Credit: NASA/GSFC/Arizona State University

NASA’s sharp-shooting Lunar Reconnaissance Orbiter (LRO) has successfully imaged China’s Chang’e-4 spacecraft on the floor of Von Kármán crater.

On January 3, 2019 the Chinese spacecraft landed on the Moon’s farside.

Credit: NASA/GSFC/Arizona State University

Four weeks later, on January 30, as LRO approached the (116 mile (186 kilometer) diameter crater from the east, it rolled 70° to the west to snap a spectacular view looking across the floor towards the west wall.

Because LRO was 205 miles (330 kilometers) to the east of the landing site, the Chang’e 4 lander is only about two pixels across (bright spot between the two arrows), and the small rover is not detectable.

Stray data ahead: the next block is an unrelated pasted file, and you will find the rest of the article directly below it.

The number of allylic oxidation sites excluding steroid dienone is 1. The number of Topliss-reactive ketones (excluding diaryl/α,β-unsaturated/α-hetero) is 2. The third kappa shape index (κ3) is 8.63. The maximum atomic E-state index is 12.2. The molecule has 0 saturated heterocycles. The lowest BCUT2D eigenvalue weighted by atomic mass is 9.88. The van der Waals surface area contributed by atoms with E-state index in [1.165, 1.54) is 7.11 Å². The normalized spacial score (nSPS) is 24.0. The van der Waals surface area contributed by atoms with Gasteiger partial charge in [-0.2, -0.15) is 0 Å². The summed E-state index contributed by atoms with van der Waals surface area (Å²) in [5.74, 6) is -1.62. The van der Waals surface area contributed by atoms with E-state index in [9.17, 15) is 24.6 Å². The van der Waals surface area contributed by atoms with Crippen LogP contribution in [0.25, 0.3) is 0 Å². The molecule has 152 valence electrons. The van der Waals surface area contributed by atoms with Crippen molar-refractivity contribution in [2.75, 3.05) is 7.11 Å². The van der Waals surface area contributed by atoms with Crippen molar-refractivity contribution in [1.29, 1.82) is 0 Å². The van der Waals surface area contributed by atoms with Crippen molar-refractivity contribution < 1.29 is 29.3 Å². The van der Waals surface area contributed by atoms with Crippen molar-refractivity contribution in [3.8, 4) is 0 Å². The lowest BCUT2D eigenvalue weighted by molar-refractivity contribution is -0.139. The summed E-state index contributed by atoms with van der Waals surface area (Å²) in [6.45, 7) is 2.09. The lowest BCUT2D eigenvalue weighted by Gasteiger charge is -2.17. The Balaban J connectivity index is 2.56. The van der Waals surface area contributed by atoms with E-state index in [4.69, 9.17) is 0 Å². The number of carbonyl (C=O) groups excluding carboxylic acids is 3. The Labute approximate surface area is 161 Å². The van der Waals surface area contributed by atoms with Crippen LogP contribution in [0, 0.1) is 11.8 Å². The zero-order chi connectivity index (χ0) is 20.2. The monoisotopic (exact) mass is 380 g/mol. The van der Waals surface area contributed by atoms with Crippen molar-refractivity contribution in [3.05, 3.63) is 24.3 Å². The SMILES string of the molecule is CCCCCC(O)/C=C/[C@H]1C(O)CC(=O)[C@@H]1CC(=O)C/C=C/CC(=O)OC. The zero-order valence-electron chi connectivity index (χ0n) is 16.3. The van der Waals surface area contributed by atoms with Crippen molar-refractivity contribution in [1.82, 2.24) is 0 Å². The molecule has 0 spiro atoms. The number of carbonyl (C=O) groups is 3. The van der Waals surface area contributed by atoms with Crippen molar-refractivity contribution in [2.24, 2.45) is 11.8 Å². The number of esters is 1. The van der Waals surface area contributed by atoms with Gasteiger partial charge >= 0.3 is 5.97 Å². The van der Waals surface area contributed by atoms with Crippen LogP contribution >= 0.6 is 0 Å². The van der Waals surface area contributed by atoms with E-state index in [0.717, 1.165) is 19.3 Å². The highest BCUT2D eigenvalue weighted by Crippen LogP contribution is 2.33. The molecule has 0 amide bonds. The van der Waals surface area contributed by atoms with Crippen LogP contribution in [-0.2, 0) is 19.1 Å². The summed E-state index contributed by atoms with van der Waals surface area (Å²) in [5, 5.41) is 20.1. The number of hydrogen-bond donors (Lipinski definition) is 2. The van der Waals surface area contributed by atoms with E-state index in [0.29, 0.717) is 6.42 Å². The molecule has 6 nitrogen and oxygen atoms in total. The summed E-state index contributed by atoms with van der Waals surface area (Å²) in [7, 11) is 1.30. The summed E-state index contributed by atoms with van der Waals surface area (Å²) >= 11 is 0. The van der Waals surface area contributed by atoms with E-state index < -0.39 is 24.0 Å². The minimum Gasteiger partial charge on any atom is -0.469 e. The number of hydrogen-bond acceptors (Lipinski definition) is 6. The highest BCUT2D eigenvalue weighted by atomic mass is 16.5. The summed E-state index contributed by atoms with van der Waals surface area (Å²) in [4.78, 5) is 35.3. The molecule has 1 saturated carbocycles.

Previously released image of Chang’e-4 lander taken by Yutu-2 rover.
Credit: CNSA/CLEP

The massive mountain range in the background is the west wall of Von Kármán crater, rising more than 9,850 feet (3,000 meters) above the crater’s floor.

NASA’s Lunar Reconnaissance Orbiter’s LROC imaging system is operated by Mark Robinson at Arizona State University in Tempe.

 

 

 

 

 

 

 

 

 

To take a look at the imagery and the special zoomify image, go to:

http://lroc.sese.asu.edu/posts/1090

 

NASA’s Lunar Reconnaissance Orbiter (LRO).
Credit: NASA/Goddard Science Visualization Studio (SVS)

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